These past few weeks I have found that I’ve been subliminally comparing and contrasting Gulu, Uganda to Knoxville, Tennessee (and almost any other place that I have traveled in this great big world). I’ve been pulling apart each little fiber of the blanket that has covered me and sheltered me in each of these towns in order to distinguish what exactly makes a place a home.
What is it I love about Uganda and Tennessee?
Uganda: Mangoes, how everyone (male and female) tries to dance like Shakira, women who make dresses in the market, the huge moon and sky at night, the sense of humor every one has, goats walking aimlessly, strength in women that I have never seen before, ARLPI, never having to worry about my hair cause it’ll get big anyway…
Tennessee: Chicken and dumplings, my insane and wonderful family, the big mountains, Marble Slab ice cream, Oakland United Methodist Church, dancing in the moonlight, Southern accents, how people say yes’sir and yes’mam, Sarah Mitchell Tweed, ahem…never having to worry about my hair cause it’ll get big anyway…
Does being in one place make me fonder of the other? The more I have thought about this the more anxious I get about my future and where I will be living during the next few years and how my time here has affected me and will continue to affect me in the years to come.
I brought the issue of home up to some of the people that I work with. A Muslim member of ARLPI, explained that he has two wives and two homes and that he has worked very hard to maintain those households, especially because of the conflict that consumed northern Uganda. He has also lived and suffered in Russia during the Cold War and has worked in London, England. He graciously described his life in Gulu (how one of his wives is HIV+, how he had to remarry, how he has SO MANY children) and I understood that this place is his home because he worked the hardest here to make something out of his life and ached to come back to the town, even after the war.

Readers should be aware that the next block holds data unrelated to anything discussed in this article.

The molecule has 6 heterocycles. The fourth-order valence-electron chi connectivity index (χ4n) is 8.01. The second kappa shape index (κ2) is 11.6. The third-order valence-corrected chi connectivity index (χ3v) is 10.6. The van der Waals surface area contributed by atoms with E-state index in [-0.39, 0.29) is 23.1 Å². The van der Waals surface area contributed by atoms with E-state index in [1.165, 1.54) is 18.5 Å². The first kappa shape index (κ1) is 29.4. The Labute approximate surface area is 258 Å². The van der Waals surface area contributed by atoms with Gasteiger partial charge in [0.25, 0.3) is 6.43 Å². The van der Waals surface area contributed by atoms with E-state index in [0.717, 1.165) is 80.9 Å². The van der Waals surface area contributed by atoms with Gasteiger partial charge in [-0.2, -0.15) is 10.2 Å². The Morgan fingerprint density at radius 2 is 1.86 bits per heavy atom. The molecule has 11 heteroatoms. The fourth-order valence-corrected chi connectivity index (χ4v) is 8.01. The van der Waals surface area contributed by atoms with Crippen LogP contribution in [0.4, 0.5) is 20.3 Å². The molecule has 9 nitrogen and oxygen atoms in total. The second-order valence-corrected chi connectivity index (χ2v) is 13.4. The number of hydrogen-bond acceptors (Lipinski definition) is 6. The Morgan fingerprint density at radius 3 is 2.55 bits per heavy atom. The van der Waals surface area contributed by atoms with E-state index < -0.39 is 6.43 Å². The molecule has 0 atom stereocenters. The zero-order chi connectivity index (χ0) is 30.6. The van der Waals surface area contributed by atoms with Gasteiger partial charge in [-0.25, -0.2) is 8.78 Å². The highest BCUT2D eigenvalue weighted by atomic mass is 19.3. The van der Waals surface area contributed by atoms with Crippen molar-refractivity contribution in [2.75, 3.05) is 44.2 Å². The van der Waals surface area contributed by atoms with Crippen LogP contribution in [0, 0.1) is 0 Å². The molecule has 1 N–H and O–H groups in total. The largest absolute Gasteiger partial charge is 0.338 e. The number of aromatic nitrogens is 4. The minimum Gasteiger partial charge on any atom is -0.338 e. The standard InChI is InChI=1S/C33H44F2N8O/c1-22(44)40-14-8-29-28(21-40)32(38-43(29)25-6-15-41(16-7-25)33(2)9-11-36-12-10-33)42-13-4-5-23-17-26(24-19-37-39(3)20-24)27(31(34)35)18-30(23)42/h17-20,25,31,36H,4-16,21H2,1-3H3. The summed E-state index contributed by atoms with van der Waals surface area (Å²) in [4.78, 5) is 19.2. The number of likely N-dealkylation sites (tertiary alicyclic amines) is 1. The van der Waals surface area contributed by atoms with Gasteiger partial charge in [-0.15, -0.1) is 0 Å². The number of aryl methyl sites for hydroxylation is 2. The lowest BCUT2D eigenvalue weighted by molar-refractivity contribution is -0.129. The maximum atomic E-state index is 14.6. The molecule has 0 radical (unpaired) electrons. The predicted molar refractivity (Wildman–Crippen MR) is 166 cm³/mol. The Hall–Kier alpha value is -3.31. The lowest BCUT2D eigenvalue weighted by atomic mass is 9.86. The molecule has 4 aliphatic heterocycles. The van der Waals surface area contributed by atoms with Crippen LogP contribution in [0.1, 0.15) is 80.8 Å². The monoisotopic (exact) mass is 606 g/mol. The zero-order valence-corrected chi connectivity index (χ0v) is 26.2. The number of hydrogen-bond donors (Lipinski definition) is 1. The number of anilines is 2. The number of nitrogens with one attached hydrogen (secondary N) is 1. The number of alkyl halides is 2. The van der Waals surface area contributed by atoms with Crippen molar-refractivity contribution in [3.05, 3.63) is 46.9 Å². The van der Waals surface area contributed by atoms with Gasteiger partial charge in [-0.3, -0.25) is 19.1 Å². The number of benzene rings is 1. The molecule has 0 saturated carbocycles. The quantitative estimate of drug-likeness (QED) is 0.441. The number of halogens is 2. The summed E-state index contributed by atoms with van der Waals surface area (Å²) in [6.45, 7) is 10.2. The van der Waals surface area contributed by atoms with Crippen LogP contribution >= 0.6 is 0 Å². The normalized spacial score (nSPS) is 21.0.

Another member that I work with, a Catholic female with two children, informed me that she moved here from southern Uganda when she married her husband. She explained that she has always been in love with her husband, even though their marriage was arranged, and that “where there is love, there is a home.” However, she did admit that living conditions have been harsh during the past decade but that she could not imagine relocating because of the blood that has been shed for her family and household.
With these thoughts in mind I had a devotional session with my friend, Jayanni, on Sunday around 4:00 p.m. After reading a few passages from Psalms and Proverbs aloud I felt a little foolish and slowly remembered that HOME is where GOD is. This was the answer that I was looking for all along.
It doesn’t matter how much I worry about the future because God already has all of the answers. He is always ahead of me, always behind me, and always with me at every minute of every day. I know I could plan exactly what country I will be living in for graduate school, where I could go on vacation, and where my heart’s greatest desire lies but it’s pointless to worry because I am ultimately not the one in charge. Even though it would be great to have some sparkly red pumps that I could click together every time I want to go home, wherever that may be, God is always in control (which is why I have to go shoe shopping so frequently or else my life would surely be in shambles)!
So, I found this short message when I flipped to the index of my bible and searched for the word ‘Home.’ I can’t help but grin because God knows me so well. Home truly is where the heart is and He is my home.
“It is comforting to have God, who is as much at home on one end of the earth as the other.
Where is the end of the Earth?
To me, it may be in China or Africa;
To a Chinese or African it may be New York.
Physically, the world has no end.
When I come to the end of myself, wherever I am in the world, God is there.
And from that seeming dead end He can create new life, and give new strength.
I never need fear that I have not taken him along.”
--Gladis and Gordon DePree